The area expansion rate during the developing stages of convection is used to provide an estimate of the intensity of convection. Reasonable correlations are found between this index and the convective system lifetime, size, and depth.

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Mao-Sung Yao
and
Anthony D. Del Genio

Abstract

An improved version of the GISS Model II cumulus parameterization designed for long-term climate integrations is used to study the effects of entrainment and multiple cloud types on the January climate simulation. Instead of prescribing convective mass as a fixed fraction of the cloud base grid-box mass, it is calculated based on the closure assumption that the cumulus convection restores 0the atmosphere to a neutral most convective state at cloud base. This change alone significantly improves the distribution of precipitation, convective mass exchanges and frequencies in the January climate. The vertical structure of the tropical atmosphere exhibits quasi-equilibrium behavior when this closure is used, even though there is no explicit constraint applied above cloud base. Global aspects of the simulation using the neutral buoyancy closure are almost identical to those obtained in a previous study with a closure relating cumulus mass flux explicitly to large-scale forcing.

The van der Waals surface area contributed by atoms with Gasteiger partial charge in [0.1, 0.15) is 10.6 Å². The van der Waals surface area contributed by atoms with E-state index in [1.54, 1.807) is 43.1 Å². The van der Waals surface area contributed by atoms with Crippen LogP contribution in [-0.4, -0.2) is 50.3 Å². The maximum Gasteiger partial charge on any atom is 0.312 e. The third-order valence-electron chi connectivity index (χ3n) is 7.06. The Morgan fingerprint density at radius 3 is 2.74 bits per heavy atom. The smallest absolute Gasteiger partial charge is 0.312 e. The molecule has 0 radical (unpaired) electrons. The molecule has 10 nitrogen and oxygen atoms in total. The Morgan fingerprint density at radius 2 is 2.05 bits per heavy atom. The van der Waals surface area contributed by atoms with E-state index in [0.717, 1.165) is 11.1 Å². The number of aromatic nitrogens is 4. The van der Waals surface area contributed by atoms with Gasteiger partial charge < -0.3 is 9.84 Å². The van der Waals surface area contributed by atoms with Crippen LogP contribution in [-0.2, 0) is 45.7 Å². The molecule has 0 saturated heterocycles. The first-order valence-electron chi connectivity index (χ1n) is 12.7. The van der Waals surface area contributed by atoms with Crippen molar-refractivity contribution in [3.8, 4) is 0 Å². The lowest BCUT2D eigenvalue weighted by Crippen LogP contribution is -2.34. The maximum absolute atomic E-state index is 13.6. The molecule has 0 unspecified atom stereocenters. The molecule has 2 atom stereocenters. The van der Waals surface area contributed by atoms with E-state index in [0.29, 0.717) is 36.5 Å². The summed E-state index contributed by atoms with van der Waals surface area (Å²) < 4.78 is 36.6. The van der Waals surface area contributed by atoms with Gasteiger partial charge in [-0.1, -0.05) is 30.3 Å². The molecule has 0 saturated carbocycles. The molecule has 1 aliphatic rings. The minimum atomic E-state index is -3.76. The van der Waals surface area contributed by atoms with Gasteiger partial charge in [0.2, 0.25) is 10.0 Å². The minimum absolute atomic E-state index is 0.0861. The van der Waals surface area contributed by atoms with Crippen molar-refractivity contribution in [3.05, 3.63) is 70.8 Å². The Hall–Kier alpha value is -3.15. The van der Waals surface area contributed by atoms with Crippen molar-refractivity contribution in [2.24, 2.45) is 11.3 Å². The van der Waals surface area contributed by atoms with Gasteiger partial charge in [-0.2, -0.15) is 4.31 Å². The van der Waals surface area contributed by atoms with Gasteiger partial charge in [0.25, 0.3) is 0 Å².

A prescription of 0.2 km−1 for the fractional rate of entrainment lower the peak of the convective heating profile, reduces equatorial specific humidifies in the upper atmosphere to more realistic values, and greatly increases eddy kinetic energy at the equator due to reduced momentum mixing. With two cloud types per convective event, each cloud type having a prescribed size and entrainment rate, a clear bimodal distribution of convective mass flux is obtained in strong convective events. At the same time, many of the desirable climate features produced by the neutral buoyancy and entrainment experiments are preserved.